Net-zero not possible without circular economy, Ellen MacArthur Foundation finds
Focusing on decarbonising the energy sector alone will not put the world within touching distance of a net-zero carbon economy, according to a new report from the Ellen MacArthur Foundation which claims that the transition to a circular economy is also vital.
The report suggests that adopting a circular economy framework across certain production areas would achieve emissions reductions totalling 9.3bn tonnes
The Completing the Picture: How the Circular Economy tackles Climate Change report, published by the Foundation (EMF), in collaboration with Material Economics, found that moving to renewables across the globe will only address 55% of greenhouse gas emissions. To tackle the remaining 45%, the paper notes that transitioning to close-loop value chains, diet shift, emerging innovations and carbon capture and storage are all required.
The report examined the role of the circular economy in tackling overlooked emissions, namely in the production of steel, plastic, aluminium, cement and food. According to the report, keeping products and materials in use can reduce emissions per sector by up to 40%. In the food system, regenerative farming and designing out waste can reduce emissions as part of a circular economy by 49%.
Overall, the report suggests that adopting a circular economy framework across those production areas would achieve emissions reductions totalling 9.3bn tonnes – equivalent to eliminating current emissions from all forms of transport globally.
“Switching to renewable energy plays a vital role in addressing climate change, but this alone will not be enough. In order to achieve targets on climate, it is critical that we transform how we design, make, and use products, and food. Completing the picture through a transition to a circular economy can enable us to meet the needs of a growing global population, while creating a prosperous and resilient economy that can run in the long term,” said Dame Ellen MacArthur, founder of the Ellen MacArthur Foundation.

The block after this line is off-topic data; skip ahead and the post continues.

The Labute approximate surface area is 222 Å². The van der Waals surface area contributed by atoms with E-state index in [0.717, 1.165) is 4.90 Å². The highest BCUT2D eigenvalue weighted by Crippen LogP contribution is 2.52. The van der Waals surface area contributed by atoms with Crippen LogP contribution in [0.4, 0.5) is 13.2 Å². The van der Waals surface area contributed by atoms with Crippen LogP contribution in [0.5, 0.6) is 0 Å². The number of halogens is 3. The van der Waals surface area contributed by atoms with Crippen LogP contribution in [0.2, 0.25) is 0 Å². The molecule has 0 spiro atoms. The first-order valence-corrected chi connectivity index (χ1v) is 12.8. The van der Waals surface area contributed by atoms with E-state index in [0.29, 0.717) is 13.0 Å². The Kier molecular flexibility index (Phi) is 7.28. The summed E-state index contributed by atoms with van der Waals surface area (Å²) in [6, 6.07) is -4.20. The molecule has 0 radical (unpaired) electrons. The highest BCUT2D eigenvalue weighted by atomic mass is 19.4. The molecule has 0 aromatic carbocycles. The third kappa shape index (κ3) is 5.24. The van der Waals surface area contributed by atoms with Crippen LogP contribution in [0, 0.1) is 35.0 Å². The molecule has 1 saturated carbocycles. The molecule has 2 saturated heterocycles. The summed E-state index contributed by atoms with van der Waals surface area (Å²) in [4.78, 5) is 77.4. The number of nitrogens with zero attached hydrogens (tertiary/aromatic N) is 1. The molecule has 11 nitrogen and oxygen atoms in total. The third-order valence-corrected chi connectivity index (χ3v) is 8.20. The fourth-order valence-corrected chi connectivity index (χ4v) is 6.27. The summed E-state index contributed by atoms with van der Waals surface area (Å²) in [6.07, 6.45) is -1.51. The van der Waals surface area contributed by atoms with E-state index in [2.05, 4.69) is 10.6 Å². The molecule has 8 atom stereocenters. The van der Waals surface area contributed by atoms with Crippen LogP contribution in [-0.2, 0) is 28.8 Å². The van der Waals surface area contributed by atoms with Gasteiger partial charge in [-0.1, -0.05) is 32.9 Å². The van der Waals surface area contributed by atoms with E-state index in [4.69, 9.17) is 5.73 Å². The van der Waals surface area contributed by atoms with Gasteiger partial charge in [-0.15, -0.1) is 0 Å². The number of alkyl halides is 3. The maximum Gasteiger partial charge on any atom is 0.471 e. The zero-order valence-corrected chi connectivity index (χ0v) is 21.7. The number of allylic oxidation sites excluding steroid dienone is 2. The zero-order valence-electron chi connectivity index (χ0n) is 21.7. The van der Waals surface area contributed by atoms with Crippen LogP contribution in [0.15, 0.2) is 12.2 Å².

“This paper shows that transitioning to a circular economy is not only an opportunity to tackle emissions across sectors, but to design an economy that is restorative and regenerative, creating benefits for society, businesses, and the environment.”
The EMF hopes that the report provides a clear message for other industries that traditionally operate within a linear economy of take, make and dispose, such as fashion, electronics and packaging.
The report references the need to reach net-zero by 2050, as outlined in the IPCC Special Report document. That report warns that the world is already 1C warmer than pre-industrial levels, and that an increase to 2C would significantly worsen the risks of drought, floods, extreme heat and poverty for hundreds of millions of people. The report predicts that if the world can become carbon-neutral by 2047, we will have a 66% chance of meeting the most ambitious end of the Paris Agreement pledge.
Commenting on the report, Christiana Figueres, former Executive Secretary of the UN Framework Convention on Climate Change and Founding Partner, Global Optimism said: “Carbon constraints actually represent huge ingenuity opportunities. That is true for every company, for every city and any country.
“That is the direction in which we need to move, and this report offers compelling figures to give confidence in our ability to optimize decarbonisation and economic development in mutual support of each other.”
The findings of the EMF report build on the suggestions of a report released at the World Economic Forum meeting in Davos in January, which outlined the urgent need for nations to “wake up to the potential” of the circular economy in order to push the world towards the Paris Agreement’s more ambitious pathway.
The Circularity Gap Report 2019, released by non-profit Circle Economy, which consists of a member community of businesses including Arup, ING and VF Corp. The report notes that most governments are failing to consider circular economy policies in order to limit global warming to 1.5C.
The report notes that just 9% of the global economy is considered circular, meaning that less than 10% of the 92.8 billion tonnes of material extracted for use is reused annually. With global material use more than tripling since the 1970s – and set to double again by 2050 – Circle Economy is advising governments to rethink approaches to resource use in select sectors.